Intermittent fasting, calorie restriction may diversify gut bacteria

Evan Walker
Evan Walker TheMediTary.Com |
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Intermittent fasting may improve the diversity of the gut microbiome. Design by MNT; Photography by R A V E N/Stocksy & STEVE GSCHMEISSNER/SCIENCE PHOTO LIBRARY/Getty Images.
  • Intermittent fasting and calorie reduction both benefit diversity in the microbiome.
  • Gut bacteria in the microbiome are important to a range of health-related processes in the body, and a lack of diversity is tied to more diseases.
  • There are several so-called blue zones in the world — one in the United States — areas with extremely high rates of people who live past the age of 100 years.

Intermittent fasting and calorie reduction are both effective methods of supporting all-important microbiome diversity. A new study from the University of Colorado’s medical school highlights how changes in the gut microbiome, brought about through dietary interventions, can influence gene regulation and overall health.

Both intermittent fasting and calorie-reduction diets positively affect the microbiome, the community of bacteria living in a person’s digestive system and throughout the body.

Participants in the study, all of whom had either overweight or obesity, were either instructed to fast for 3 non-consecutive days each week for a year or, alternately, to reduce their regular caloric intake by around 34% over the same period.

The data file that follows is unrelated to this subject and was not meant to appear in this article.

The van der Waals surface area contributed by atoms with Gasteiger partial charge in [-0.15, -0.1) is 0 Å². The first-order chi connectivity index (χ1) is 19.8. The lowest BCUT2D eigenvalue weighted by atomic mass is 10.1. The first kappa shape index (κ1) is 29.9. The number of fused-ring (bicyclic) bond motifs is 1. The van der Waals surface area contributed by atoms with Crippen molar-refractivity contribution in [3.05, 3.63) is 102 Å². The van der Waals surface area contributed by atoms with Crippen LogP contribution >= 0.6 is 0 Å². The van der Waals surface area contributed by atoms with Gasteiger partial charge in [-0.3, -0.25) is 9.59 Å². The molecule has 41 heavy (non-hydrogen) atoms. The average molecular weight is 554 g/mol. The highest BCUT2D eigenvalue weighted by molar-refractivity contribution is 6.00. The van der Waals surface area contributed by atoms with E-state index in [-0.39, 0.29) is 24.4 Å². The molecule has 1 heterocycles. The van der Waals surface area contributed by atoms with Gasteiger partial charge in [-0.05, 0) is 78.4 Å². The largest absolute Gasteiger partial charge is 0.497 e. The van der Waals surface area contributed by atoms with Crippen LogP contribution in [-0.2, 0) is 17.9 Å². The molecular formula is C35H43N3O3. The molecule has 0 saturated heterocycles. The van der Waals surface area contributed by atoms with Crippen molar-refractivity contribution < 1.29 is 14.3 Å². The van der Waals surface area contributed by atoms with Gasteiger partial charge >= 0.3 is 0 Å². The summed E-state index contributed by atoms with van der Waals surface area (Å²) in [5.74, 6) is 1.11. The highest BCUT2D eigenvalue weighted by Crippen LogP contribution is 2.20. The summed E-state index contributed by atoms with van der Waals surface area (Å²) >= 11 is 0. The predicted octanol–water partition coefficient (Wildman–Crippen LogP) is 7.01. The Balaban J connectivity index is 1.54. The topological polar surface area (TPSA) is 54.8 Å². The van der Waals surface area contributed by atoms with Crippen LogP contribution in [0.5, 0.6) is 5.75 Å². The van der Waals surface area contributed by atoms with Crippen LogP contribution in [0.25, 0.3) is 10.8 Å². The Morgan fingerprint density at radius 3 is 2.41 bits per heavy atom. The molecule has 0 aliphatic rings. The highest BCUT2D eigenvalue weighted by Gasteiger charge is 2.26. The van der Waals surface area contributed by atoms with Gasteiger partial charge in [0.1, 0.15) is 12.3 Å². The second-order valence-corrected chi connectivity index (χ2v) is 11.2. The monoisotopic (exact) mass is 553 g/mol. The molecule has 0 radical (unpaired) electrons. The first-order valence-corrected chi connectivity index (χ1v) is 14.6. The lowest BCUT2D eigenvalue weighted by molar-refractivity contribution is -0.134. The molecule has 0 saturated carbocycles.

An earlier analysis found that the diversity of gut bacteria in individuals’ microbiomes was significantly improved, even at only 3 months into the year-long study. Improvements were seen for both groups — those who fasted and those who focused on reducing their daily calorie intake.

The analysis suggested that a person can improve the diversity of their microbiome and potentially their overall health using the weight-reduction strategy of their choice.

The new study reinforces the idea that changes in gut bacteria occur during weight loss. The researchers observed several associations between the abundance of microbes associated with metabolism and obesity and DNA methylation, a process by which gene regulation is altered, potentially impacting our health.

The study appears in Nutrients.

The researchers, following their Health">earlier analysis, had commented that the mechanism could be the benefits seen with changes in metabolism, weight loss, cardiometabolic factors, or even improvements in dietary patterns associated with the two arms of intervention.

Dr. Bedford suggested a simpler reason. “The microbiome is working full-time,” he said. So when you fast or eat less, “[y]ou’re resting it, allowing it to repopulate, just like sleep. That’s certainly one of the theories as to why you’re improving [diversity] with intermittent fasting, things of that sort.”

Nevertheless, Kirkpatrick cautioned that “[t]here is no one size fits all approach to diet, so each individual diet needs to be assessed with a health practitioner.”

In addition, she advised that “[p]regnant women, [those who are] breastfeeding, or someone struggling with a chronic condition should speak with their doctor or dietitian prior to altering their dietary pattern.“

The dietitian also expressed concern that fasting diets and calorie reduction could cause further harm to people with a history of disordered eating.

“Individuals with a history of eating disorders or current disordered eating should also not consider fasting or low-calorie approaches,” said Kirkpatrick.

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